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Young Adult Book Reviewers


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Initial post: 22 Aug 2012 23:41:42 BDT
wanitajump says:
Im just curious if anyone has suggestions for YA's who like to read and review books - Would love to hear some suggestions on great reviewers :)

In reply to an earlier post on 14 Jan 2013 17:05:54 GMT
Lady says:
Hello, I have just finished an excellent book. I am not normally a fan of this Genre however it was recommended to me from a friend and I thought it was amazing. I am 22 and loved it but I think it is , its call Scripted by Dayna Carroll. Its set in the future and follows a 17 year old girl, in England. England has changed and 'life' is no longer as it is today but is like big brother completely controlled and 'scripted' it tackles issues of friends, family, appearance and a romance throughout with lots of action. I think it would be great for a young girl, and I have contacted the author via Twitter and she is only 18 herself which made me like it more. There is also a free sample which is nice as its a rather pricey book.

Posted on 14 Jan 2013 17:29:20 GMT
The Truth says:
My advice would just be to write as much and as often as you can. I don't really review books so can't offer much more advice than that, I'm afraid.

Personally, I would also try and keep reviews easy to read and not too long. And try and wrote an intriguing headline to draw readers towards your review and make them pick it over others.

Posted on 15 Jan 2013 18:32:39 GMT
J. Forbes says:
What exactly is the purpose of a "Young adult" book?

Are today's young adults incapable of appreciating a real book?

Or are they possessed of some insights that are denied "old" adults, so that such books can only be appreciated by the super-perceptive young?

I suspect that these books are aimed at people with little education and very short attention spans. There is nothing new under the sun - Mills and Boon have been aiming at a similar market for years, but they have had the sense not to focus on a narrow market.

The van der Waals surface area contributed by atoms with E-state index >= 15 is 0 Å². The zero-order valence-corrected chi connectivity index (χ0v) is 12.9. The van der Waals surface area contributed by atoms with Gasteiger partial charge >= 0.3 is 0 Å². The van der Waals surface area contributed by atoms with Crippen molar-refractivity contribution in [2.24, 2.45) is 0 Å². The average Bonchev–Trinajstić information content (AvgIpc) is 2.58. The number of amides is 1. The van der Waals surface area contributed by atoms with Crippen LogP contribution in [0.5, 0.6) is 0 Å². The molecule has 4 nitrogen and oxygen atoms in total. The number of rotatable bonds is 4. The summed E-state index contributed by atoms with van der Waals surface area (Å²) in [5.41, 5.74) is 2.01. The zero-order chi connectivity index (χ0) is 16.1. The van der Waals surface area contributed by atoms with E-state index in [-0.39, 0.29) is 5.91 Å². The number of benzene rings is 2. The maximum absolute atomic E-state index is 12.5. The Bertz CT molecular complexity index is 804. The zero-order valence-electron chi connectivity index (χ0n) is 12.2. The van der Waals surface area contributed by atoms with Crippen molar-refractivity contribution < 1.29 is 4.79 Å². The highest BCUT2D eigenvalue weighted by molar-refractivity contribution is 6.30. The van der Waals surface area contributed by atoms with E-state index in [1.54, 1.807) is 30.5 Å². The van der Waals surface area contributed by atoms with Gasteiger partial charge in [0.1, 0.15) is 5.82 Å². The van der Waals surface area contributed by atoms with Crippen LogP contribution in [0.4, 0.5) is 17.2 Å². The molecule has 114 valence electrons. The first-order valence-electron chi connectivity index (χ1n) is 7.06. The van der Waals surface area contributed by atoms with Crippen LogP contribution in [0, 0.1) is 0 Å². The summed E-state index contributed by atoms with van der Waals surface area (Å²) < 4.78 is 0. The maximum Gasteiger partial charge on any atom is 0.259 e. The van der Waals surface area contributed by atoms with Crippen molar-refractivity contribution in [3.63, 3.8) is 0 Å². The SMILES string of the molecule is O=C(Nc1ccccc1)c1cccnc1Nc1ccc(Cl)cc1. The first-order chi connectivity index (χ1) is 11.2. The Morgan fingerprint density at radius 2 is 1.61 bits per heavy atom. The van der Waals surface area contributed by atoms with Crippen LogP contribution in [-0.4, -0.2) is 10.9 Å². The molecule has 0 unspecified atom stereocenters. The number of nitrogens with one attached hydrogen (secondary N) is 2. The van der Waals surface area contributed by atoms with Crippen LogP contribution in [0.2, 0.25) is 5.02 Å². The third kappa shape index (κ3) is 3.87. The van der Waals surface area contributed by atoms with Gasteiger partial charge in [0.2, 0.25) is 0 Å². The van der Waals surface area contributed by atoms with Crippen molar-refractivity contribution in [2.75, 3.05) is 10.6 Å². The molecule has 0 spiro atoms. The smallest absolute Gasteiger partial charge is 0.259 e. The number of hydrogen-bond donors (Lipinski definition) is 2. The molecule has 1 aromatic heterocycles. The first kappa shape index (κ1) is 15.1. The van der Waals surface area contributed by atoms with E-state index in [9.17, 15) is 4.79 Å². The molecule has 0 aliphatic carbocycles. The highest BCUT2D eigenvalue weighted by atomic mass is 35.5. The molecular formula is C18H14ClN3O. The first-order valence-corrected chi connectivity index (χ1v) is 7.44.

Posted on 15 Jan 2013 19:39:30 GMT
Bob says:
What exactly is the purpose of a "Young adult" book?

For us OAPs that like a nice easy read if we can avoid the junk out there.

Posted on 16 Jan 2013 08:26:51 GMT
The Truth says:
I read the post as young adults who review books as opposed to a genre aimed at older teens and 20 somethings.

Posted on 16 Jan 2013 09:39:50 GMT
It is a genre designed to sell more books of course. For books that adults would see as "embarassing" ; but which can be sold to less discerning readers.

In reply to an earlier post on 16 Jan 2013 09:55:14 GMT
Damaskcat says:
I think there's a reviewer called something like 'Teensreadtoo' who writes, from what I remember, some very good reviews.

In reply to an earlier post on 16 Jan 2013 09:58:19 GMT
Damaskcat says:
Young Adult books often have something of interest for older readers too. Authors such as K M Peyton for example write for the YA market as do Cora Harrison, Alan Garner, Leon Garfield. It used to be called fiction for teenagers. There is a lot of cross over between fiction marketed as YA and ordinary fiction and I don't consider anything anyone reads as 'embarrassing'.

In reply to an earlier post on 16 Jan 2013 10:01:45 GMT
Damaskcat says:
I once read a totally fascinating book about M&B. It was based on research carried out into who exactly read the typical M&B romance and the results were surprising. Readers were aged between about 10 and 90 and were both men and women and all educational attainments. They aren't just for the thick people with short attention spans. When I was studying - way back in my early 20s - I used to read them because they enabled me to wind down after spending most of my time reading very much more complex stuff for my course.

In reply to an earlier post on 16 Jan 2013 13:51:20 GMT
Last edited by the author on 16 Jan 2013 13:52:10 GMT
I agree with you wholeheartedly here Damaskcat. Also, it seems fairly obvious to me that YA fiction is likely to have the major protagonists falling with a certain age bracket. The Catcher in the Rye for example, was very much targetted at YA - and is also a book which resonates for adult readers. YA neither means nor does not mean work of lesser value than books written for adults. Like all genres there may be better pieces and less well written pieces of writing within that genre.

As one of the major reasons people read novels is for recognition and identification it seems perfectly sensible that a beautifully written book about a group of 90 year olds facing their sooner rather than later demise might be of less interest to a 14 year old, than a beautifully written book about teenagers (Catcher) might be to a 90 year old, as the 90 year old has of course BEEN 14.

So I really don't agree with J Forbes comment:

"Are today's young adults incapable of appreciating a real book?

Or are they possessed of some insights that are denied "old" adults, so that such books can only be appreciated by the super-perceptive young?

I suspect that these books are aimed at people with little education and very short attention spans".